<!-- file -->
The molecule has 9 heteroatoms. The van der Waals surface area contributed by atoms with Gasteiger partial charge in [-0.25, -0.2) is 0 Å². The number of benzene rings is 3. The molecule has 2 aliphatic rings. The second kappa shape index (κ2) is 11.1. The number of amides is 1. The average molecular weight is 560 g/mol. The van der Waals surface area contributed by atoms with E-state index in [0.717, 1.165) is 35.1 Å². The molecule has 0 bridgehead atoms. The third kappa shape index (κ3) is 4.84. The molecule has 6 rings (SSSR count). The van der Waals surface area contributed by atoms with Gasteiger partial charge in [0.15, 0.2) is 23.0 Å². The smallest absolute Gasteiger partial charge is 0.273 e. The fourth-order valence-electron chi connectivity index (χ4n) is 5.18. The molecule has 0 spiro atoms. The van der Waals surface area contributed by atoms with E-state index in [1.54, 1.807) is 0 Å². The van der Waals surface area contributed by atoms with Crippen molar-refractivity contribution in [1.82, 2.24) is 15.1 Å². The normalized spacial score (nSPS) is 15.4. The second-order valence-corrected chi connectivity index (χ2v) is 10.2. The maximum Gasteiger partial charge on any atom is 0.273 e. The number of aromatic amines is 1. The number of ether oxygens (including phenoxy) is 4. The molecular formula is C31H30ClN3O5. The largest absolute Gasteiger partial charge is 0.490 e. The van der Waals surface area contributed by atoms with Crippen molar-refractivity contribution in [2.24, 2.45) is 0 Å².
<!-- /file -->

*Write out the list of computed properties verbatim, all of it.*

The molecule has 9 heteroatoms. The van der Waals surface area contributed by atoms with Gasteiger partial charge in [-0.25, -0.2) is 0 Å². The number of benzene rings is 3. The molecule has 2 aliphatic rings. The second kappa shape index (κ2) is 11.1. The number of amides is 1. The average molecular weight is 560 g/mol. The van der Waals surface area contributed by atoms with E-state index in [0.717, 1.165) is 35.1 Å². The molecule has 0 bridgehead atoms. The third kappa shape index (κ3) is 4.84. The molecule has 6 rings (SSSR count). The van der Waals surface area contributed by atoms with Gasteiger partial charge in [0.15, 0.2) is 23.0 Å². The smallest absolute Gasteiger partial charge is 0.273 e. The fourth-order valence-electron chi connectivity index (χ4n) is 5.18. The molecule has 0 spiro atoms. The van der Waals surface area contributed by atoms with E-state index in [1.54, 1.807) is 0 Å². The van der Waals surface area contributed by atoms with Crippen molar-refractivity contribution in [1.82, 2.24) is 15.1 Å². The normalized spacial score (nSPS) is 15.4. The second-order valence-corrected chi connectivity index (χ2v) is 10.2. The maximum Gasteiger partial charge on any atom is 0.273 e. The number of aromatic amines is 1. The number of ether oxygens (including phenoxy) is 4. The molecular formula is C31H30ClN3O5. The largest absolute Gasteiger partial charge is 0.490 e. The van der Waals surface area contributed by atoms with Crippen molar-refractivity contribution in [2.24, 2.45) is 0 Å².